Michigan budget breakthrough in works as Gretchen Whitmer, GOP near deal


The bills come after weeks of back-and-forth between Gov. Gretchen Whitmer and GOP leaders. (Bridge photo by Dale G. Young)

LANSING – A months-long budget standoff could be nearing an end, as Michigan lawmakers moved bills Wednesday to reappropriate some $573.5 million of the nearly $1 billion Gov. Gretchen Whitmer line-item vetoed from the state’s 2020 budget.

Millions of dollars would be returned to programs that fund rural police patrols, charter schools, isolated school districts, county jails, autism programming and rural hospitals, among others. The bills would also reverse millions of dollars worth of transfers Whitmer made using a rare maneuver with the State Administrative Board in October. 

The bills passed unanimously in the Senate and nearly unanimously in the House. One notable absence from the deal is funding to continue the Pure Michigan advertising campaign.

“While this does not restore all of the governor's vetoes and transfers, it is a good first step in the right direction,” said Senate Appropriations Chair Jim Stamas. “It is my hope this is the last time any of these programs are caught in the political crossfire.”

Amber McCann, spokeswoman for Senate Majority Leader Mike Shirkey, said the proposals were shaped with input from both GOP leaders and Whitmer. The more than $400 million left over from Whitmer’s cuts would likely be reappropriated early next year.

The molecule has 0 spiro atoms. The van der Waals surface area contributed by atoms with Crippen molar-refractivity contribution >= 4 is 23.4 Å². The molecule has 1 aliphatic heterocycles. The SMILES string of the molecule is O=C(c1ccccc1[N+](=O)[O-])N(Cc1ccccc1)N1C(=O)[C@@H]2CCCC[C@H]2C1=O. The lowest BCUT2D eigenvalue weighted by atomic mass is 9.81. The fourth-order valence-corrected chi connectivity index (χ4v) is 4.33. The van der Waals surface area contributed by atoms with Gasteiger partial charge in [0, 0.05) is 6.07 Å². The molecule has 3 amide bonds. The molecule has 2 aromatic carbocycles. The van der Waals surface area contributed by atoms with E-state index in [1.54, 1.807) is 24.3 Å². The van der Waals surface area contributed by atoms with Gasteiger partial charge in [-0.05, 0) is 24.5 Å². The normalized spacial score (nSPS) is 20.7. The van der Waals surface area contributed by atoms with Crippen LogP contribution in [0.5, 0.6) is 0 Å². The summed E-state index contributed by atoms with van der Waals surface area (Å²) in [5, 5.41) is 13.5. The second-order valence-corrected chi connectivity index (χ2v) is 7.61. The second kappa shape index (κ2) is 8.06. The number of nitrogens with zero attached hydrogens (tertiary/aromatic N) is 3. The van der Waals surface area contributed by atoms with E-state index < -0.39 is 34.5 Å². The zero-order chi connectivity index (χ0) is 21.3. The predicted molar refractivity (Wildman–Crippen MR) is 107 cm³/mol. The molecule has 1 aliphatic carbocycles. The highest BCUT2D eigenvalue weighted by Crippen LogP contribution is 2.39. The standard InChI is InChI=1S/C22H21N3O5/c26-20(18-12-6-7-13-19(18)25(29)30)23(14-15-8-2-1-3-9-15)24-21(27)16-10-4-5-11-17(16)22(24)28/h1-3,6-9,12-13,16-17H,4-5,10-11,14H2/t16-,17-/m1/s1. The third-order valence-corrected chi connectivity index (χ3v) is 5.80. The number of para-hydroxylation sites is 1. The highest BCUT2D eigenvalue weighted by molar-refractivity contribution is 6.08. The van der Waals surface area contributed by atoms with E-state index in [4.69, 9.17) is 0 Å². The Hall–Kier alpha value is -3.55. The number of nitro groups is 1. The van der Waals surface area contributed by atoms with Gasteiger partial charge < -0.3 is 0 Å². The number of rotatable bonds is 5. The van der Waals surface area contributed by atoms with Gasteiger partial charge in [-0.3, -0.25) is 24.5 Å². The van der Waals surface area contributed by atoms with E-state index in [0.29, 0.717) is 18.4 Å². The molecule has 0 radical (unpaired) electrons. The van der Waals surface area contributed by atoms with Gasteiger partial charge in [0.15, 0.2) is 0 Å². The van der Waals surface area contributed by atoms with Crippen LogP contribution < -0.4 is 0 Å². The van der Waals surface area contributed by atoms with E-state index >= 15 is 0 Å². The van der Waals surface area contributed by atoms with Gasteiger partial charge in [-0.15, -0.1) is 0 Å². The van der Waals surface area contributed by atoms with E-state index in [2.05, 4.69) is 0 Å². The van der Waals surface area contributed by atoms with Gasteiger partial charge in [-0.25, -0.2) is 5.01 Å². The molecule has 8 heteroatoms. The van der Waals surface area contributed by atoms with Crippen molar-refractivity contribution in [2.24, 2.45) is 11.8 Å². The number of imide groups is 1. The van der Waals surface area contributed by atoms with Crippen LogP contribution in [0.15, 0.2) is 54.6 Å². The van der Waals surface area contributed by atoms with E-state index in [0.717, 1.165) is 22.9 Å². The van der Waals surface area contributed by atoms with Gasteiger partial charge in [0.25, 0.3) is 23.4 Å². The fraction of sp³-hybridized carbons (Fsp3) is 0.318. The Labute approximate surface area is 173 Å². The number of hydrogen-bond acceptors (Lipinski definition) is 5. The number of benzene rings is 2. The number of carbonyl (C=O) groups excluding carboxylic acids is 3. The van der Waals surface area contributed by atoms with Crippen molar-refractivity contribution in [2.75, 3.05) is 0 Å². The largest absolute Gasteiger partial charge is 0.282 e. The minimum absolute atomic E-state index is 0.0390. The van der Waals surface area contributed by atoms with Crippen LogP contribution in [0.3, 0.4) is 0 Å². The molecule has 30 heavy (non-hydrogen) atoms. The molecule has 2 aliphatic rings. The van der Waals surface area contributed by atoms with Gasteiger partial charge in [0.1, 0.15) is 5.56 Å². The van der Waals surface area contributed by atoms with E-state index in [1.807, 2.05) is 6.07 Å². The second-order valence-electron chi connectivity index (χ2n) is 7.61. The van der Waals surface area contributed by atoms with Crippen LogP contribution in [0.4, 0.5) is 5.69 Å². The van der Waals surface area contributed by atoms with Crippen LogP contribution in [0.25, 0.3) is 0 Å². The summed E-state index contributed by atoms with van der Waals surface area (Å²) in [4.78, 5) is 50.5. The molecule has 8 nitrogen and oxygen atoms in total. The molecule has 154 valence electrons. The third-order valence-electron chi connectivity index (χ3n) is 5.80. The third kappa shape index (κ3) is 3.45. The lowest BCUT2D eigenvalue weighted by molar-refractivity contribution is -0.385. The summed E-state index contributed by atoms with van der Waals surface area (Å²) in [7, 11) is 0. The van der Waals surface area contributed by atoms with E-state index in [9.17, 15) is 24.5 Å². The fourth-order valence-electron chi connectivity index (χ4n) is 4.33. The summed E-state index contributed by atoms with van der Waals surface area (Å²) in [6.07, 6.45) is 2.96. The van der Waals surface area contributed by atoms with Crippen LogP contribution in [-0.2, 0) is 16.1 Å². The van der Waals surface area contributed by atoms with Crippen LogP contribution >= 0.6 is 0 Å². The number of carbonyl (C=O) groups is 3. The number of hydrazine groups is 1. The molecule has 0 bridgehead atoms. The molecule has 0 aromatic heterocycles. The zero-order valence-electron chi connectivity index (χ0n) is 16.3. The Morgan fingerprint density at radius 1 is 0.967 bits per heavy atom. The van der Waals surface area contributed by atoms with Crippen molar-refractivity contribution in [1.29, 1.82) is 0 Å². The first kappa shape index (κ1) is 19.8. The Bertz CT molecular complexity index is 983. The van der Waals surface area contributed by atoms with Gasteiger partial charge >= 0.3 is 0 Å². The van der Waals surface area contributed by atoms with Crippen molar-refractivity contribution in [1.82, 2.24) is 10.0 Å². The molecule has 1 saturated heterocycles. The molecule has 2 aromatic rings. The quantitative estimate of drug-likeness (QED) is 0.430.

“This is an important, bipartisan step forward for our state to ensure we are providing essential services to Michigan families and (Whitmer) is hopeful we can finalize it next week,” spokeswoman Tiffany Brown said in a statement Wednesday evening.

Both chambers approved identical versions of the legislation, and it must be approved by the other before being sent to the governor and could be changed before then. 

They also moved two bills that would affect the budget process: One would require the Legislature to send the budget to the governor by July 1 each year, and the other would restrict the powers of the State Administrative Board. 

Top aides for the GOP leaders said the bill containing board changes is a “shell bill” that doesn’t represent final policy — the bill is expected to be changed next week when GOP leaders reach an agreement with Whitmer.  

“I think the fact that we’re moving on bills suggests that there is significant progress than we’ve seen previously, but it is still an evolving negotiation,” McCann said. 

Both Republicans and Democrats are getting some of their preferred programs back under the supplemental spending bills.

Among the GOP-favorite programs that would be restored: $7 million for isolated school districts; $1.25 million for Autism Navigator, which provides resources for families with autism; nearly $22 million for rural hospital and ob-gyn services; $13.1 million for secondary road patrols; $5 million for summer school reading programs; $10.5 million for early childhood reading coaches; $10 million for school safety measures; $35 million for charter schools; and $27.4 million in funding for counties that house public lands.

Several other items were included at the governor’s request: $2 million to help the Secretary of State’s office implement the independent redistricting commission; $13 million for urban public transit systems; $10.5 million for training new corrections officers; $4.5 million to replace GPS trackers for parolees; $4.5 million for lead paint abatement; $3.9 million to implement new Medicaid work requirements; $3.2 million for implementing the no-fault auto insurance package; $15 million for IT upgrades; and $10 million for 2020 Census support among others. 

The bills come after weeks of back-and-forth between Whitmer and GOP leaders.